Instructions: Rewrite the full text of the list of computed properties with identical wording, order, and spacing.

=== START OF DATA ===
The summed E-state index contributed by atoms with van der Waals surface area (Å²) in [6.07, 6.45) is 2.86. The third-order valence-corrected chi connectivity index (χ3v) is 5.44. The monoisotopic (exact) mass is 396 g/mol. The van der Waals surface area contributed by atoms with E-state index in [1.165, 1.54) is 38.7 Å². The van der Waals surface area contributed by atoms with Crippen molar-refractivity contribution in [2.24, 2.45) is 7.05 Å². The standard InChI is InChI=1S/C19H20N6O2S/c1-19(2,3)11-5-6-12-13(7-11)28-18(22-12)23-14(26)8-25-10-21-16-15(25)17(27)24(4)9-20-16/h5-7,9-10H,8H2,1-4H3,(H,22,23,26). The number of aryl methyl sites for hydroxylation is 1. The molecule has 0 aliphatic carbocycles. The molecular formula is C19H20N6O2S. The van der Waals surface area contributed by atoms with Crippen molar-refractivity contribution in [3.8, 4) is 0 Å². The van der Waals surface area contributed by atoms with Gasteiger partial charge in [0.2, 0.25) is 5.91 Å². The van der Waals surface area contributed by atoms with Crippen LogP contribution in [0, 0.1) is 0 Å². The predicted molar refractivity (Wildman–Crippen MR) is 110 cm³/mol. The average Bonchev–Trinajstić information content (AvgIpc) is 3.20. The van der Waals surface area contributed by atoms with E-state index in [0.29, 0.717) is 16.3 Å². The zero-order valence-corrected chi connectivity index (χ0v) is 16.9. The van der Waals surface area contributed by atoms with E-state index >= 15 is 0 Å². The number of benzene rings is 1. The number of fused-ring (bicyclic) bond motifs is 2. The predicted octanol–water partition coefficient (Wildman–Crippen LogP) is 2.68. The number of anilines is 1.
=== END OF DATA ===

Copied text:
The summed E-state index contributed by atoms with van der Waals surface area (Å²) in [6.07, 6.45) is 2.86. The third-order valence-corrected chi connectivity index (χ3v) is 5.44. The monoisotopic (exact) mass is 396 g/mol. The van der Waals surface area contributed by atoms with E-state index in [1.165, 1.54) is 38.7 Å². The van der Waals surface area contributed by atoms with Crippen molar-refractivity contribution in [2.24, 2.45) is 7.05 Å². The standard InChI is InChI=1S/C19H20N6O2S/c1-19(2,3)11-5-6-12-13(7-11)28-18(22-12)23-14(26)8-25-10-21-16-15(25)17(27)24(4)9-20-16/h5-7,9-10H,8H2,1-4H3,(H,22,23,26). The number of aryl methyl sites for hydroxylation is 1. The molecule has 0 aliphatic carbocycles. The molecular formula is C19H20N6O2S. The van der Waals surface area contributed by atoms with Crippen molar-refractivity contribution in [3.8, 4) is 0 Å². The van der Waals surface area contributed by atoms with Gasteiger partial charge in [0.2, 0.25) is 5.91 Å². The van der Waals surface area contributed by atoms with Crippen LogP contribution in [0, 0.1) is 0 Å². The predicted molar refractivity (Wildman–Crippen MR) is 110 cm³/mol. The average Bonchev–Trinajstić information content (AvgIpc) is 3.20. The van der Waals surface area contributed by atoms with E-state index in [0.29, 0.717) is 16.3 Å². The zero-order valence-corrected chi connectivity index (χ0v) is 16.9. The van der Waals surface area contributed by atoms with E-state index >= 15 is 0 Å². The number of benzene rings is 1. The number of fused-ring (bicyclic) bond motifs is 2. The predicted octanol–water partition coefficient (Wildman–Crippen LogP) is 2.68. The number of anilines is 1.